Again, this reason in particular is why, when possible, many divorce attorneys will recommend that the divorcing couple uses any liquid funds they have to pay-off as much jointly owned debt as possible. These funds often come from things like joint savings and checking accounts, or from the sale of marital assets such as a family home or a family-owned business. There is even the possibility that the couple refinances their home as part of their divorce settlement, and uses these funds to pay off marital debt.
By paying off marital debt during the divorce process, each party protects themselves and their own credit rating from being affected by any future actions (or inactions) of their former spouse.
Protecting and Rebuilding Credit Score after a Morris County Divorce
Now that you have effectively managed credit during your divorce, and divided and paid off much or all of your marital debts, it falls to you to protect your individual credit rating, and begin rebuilding your credit score if necessary.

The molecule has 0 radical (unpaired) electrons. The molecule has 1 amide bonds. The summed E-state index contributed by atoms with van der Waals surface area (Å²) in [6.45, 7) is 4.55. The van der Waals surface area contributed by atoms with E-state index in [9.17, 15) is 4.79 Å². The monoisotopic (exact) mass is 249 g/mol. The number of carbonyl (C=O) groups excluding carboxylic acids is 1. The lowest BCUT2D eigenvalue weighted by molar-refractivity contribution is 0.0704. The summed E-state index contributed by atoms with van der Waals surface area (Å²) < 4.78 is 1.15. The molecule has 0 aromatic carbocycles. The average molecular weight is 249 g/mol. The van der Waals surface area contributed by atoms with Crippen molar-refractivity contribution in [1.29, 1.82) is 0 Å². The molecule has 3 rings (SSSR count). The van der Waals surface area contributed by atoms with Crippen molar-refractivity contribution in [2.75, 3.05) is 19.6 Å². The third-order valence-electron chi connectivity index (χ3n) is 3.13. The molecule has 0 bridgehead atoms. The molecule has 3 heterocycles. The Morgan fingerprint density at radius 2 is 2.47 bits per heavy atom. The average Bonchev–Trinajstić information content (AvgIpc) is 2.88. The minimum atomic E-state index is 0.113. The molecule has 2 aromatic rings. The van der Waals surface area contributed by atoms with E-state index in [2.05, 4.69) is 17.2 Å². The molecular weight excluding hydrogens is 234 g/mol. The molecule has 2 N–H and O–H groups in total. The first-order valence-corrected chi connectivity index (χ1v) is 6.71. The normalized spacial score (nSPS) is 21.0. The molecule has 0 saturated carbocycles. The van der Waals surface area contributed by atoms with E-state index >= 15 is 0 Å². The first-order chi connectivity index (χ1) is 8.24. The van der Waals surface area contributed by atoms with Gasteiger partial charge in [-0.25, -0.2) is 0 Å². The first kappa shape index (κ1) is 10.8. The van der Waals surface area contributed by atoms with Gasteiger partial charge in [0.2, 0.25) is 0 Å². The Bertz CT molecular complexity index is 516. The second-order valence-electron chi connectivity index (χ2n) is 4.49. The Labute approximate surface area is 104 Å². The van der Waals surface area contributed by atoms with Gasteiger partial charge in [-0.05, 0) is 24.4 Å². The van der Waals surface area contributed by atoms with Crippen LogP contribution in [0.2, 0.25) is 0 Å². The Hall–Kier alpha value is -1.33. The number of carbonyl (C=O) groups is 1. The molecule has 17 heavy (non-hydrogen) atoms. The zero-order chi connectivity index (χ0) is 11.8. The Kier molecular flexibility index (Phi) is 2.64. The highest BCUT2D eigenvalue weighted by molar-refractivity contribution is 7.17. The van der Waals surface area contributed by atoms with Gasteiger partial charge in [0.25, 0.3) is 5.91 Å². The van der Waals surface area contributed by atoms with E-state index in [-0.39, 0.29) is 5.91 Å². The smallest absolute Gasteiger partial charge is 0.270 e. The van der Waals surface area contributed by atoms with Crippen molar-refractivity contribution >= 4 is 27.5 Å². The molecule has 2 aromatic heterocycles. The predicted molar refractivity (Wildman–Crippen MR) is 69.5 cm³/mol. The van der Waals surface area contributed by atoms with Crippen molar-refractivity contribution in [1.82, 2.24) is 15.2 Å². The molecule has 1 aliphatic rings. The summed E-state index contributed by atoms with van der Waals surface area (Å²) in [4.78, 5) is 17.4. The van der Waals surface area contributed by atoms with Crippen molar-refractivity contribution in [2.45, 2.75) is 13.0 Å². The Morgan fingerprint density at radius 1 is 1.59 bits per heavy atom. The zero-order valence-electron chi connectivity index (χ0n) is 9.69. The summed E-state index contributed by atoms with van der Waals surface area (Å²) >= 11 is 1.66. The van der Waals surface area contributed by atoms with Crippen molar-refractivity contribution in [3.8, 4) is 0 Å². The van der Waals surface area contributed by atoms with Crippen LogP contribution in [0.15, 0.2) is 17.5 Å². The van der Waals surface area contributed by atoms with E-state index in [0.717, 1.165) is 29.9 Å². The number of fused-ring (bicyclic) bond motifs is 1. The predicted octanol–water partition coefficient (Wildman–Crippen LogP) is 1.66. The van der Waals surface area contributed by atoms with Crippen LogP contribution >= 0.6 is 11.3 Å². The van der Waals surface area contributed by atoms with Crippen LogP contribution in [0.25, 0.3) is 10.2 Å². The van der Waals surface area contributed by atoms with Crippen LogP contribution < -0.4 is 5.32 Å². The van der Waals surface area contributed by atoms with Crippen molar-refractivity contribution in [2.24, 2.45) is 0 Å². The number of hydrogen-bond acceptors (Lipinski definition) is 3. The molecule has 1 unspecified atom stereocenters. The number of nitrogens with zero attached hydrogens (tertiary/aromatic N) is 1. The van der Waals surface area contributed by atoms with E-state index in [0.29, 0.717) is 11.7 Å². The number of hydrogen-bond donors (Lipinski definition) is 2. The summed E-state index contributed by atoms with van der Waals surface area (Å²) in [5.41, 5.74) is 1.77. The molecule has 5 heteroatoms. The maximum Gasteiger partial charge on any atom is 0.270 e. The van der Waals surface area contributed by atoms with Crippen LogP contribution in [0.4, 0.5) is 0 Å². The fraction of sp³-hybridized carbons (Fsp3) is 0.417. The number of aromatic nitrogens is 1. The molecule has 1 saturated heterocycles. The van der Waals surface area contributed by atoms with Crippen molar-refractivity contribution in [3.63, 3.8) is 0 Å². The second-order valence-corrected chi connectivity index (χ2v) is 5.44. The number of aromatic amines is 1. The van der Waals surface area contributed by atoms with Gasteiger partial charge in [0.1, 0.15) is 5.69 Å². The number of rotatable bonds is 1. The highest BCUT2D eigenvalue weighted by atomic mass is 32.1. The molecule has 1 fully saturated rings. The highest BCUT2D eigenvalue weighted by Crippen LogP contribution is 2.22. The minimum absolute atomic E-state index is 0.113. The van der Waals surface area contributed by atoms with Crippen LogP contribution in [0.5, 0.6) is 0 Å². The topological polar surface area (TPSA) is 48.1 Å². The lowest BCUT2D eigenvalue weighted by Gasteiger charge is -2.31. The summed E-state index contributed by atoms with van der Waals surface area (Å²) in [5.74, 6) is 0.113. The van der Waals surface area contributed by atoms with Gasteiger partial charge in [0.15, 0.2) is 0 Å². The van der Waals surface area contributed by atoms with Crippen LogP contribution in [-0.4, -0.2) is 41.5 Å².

First and foremost, if your credit report is based mostly on your former marriage’s spending and credit, its time to start building your own personal credit history. Pay for some things on credit, even if you have the money, and make sure to pay your credit card bills on time, and in full (even better if you can just put them on auto-pay).
If you, your former spouse, or both, financially overextended during the marriage and your credit rating suffered as a result, one of the best ways to repair your credit score is to keep your credit cards below 30% of the borrowing limit. Even if you are overextended on one card, keeping another card below this 30% mark can give you points in your favor, and help rebuild your credit score.